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The Oxford History of the Biblical World An in-depth chaptered work by leading scholars providing a chronological overview of the history of biblical times.

Judaism in Late Antiquity

The surviving sources yield little information concerning Jewish responses to evolving Christianity and to the Christianization of the empire with the concomitant deterioration in the legal status of Jews and Judaism. Some Jews and Christians probably engaged in debates, and both Origen and Jerome, roughly a century apart, apparently studied with Jewish sages, a reminder that Jewish-Christian relations could be positive as well as negative. Perhaps the standardization of the Jewish calendar, which probably occurred in the mid-fourth century, and the completion of the Palestinian Talmud and such midrashic works as Genesis Rabbah and Leviticus Rabbah in the late fourth and early fifth centuries, were responses to the challenges posed by now Christian Rome, as the eminent scholar of rabbinic Judaism Jacob Neusner has suggested. Both in their doctrines of history, Messiah, and Torah and in their depictions of Rome, these works appear to respond implicitly to Christian dominance, notwithstanding the absence of explicit reference to Christianity in them.

The same period was also formative in the evolution of such institutions as the synagogue, the patriarchate, and the office of rabbi. Today the intimate association between the rabbi and the synagogue is taken for granted; but in the earliest centuries of the rabbinate and the synagogue, they functioned largely independently of each other. The origins of the synagogue are unclear. It is apparent from archaeological data and from Jewish and non-Jewish literary sources, including the writings of Josephus and the New Testament, that the synagogue, as a Jewish communal association and as an actual building or place, existed in Palestine and in the Diaspora before 70 CE, when the Jerusalem Temple was destroyed. In the aftermath, the roles and importance of the synagogue would increase in Jewish communal and religious life. These roles were neither static nor uniform, varying regionally and over time. The evolving synagogue appears to have assimilated what, at least in some places, were originally separate institutions, to become a multipurpose institution whose activities included the reading of the Torah, organized prayer, study, and, most likely, a variety of communal endeavors such as education and charitable work.

The earliest archaeological evidence for the synagogue dates from third- and second-century BCE Egypt, where inscriptions for “prayer houses” have been found. At Delos the remains of a first-century BCE synagogue have been excavated. Diaspora synagogues have also been identified in such places as Ostia, Sardis, Stobi, Priene, and Dura-Europos on the Euphrates, where a third-century CE synagogue contained wall frescoes depicting biblical scenes, some of which have parallels in rabbinic midrashic texts.

Although there is evidence for first-century CE synagogues at Gamla and Migdal and at the fortresses of Masada and Herodium, the florescence of Palestinian synagogal architecture dates from the third century CE. Most of the more than one hundred remains of synagogues that have been identified are located in Galilee and in the Golan. Typically oriented toward Jerusalem, synagogue buildings consisted of apsidal and nonapsidal variations of the Roman basilical structure, as did Christian churches. The art of the synagogue was diverse, and included both relief sculpture and mosaics, and secular and distinctly Jewish symbols, the most common of which was the menorah. Several of the mosaics include depictions of the pagan sun-god Helios surrounded by the signs of the zodiac. Although the significance of these mosaics is unclear, they are testimony to the participation by local Jewish communities in facets of the larger Greco-Roman culture. Similarly, synagogal donor inscriptions provide evidence of Jewish participation in the Greco-Roman practices of communal benefactions. Inscriptions and imperial legislation both provide some information on synagogue offices, especially that of the archisynagoge, or “head of the synagogue.” The rabbi seems to have had no authority over the synagogue; his domain was the academy or disciple circle, and the rabbinic court.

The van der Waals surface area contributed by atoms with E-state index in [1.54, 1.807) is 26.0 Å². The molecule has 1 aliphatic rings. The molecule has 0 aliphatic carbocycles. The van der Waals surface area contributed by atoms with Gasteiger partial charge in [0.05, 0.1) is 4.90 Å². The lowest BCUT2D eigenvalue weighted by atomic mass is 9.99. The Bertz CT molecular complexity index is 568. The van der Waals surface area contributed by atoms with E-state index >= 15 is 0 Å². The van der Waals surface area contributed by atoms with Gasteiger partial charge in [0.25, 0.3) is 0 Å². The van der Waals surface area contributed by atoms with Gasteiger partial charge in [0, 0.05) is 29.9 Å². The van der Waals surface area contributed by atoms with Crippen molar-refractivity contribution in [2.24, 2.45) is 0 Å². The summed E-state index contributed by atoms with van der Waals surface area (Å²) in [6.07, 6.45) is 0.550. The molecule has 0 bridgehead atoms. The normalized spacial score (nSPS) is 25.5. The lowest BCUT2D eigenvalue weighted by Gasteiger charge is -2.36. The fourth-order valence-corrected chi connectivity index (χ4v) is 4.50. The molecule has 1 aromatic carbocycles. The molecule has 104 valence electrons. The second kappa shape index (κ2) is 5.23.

The synagogues of the fourth to sixth centuries are also indicative of the vitality of the Palestinian Jewish community, despite the changing legal status of Jews and Judaism. The fourth and fifth centuries were overall a period of growth and prosperity for all of the communities of Palestine, not only because of that region's special status as Holy Land but also because it shared in an overall economic recovery in the east, facilitated by the radical administrative, economic, and financial reforms of Diocletian, which were continued by Constantine and Constantius. Although the economic situation was far from optimal, it was better than it had been during the political and economic anarchy of much of the third century.

Although it is commonplace to refer to “the rabbis” and to “rabbinic Judaism,” each of these terms subsumes significant diversity. Not only do each of the foundation documents of rabbinic Judaism, completed between the third and seventh centuries, preserve diverse opinions on a given topic, but each document has its distinctive concerns, perspectives, and methods.

The earliest rabbinic writing, the Mishnah, was completed about 200 CE. Later rabbinic works attribute its editing to Rabbi Judah the Patriarch, although the Mishnah makes no mention of this. The Mishnah is arranged by topic. It consists of six divisions or orders: Zera'im/Seeds (agricultural laws), Mo'ed/Appointed Times (festivals), Nashim/Women (marriage law), Neziqin/Damages (civil law, contracts, torts), Qodashim/Holy Things (sacrifices), and Toharot/Purities (sources of impurity, means of purification). The orders are divided further into sixty-three tractates. With the exception of the tractate Pirqei Abot/Sayings of the Fathers, which may slightly post-date the remainder of the Mishnah, the latter is a kind of book of laws, albeit one that preserves diverse and often contradictory opinions on a given topic.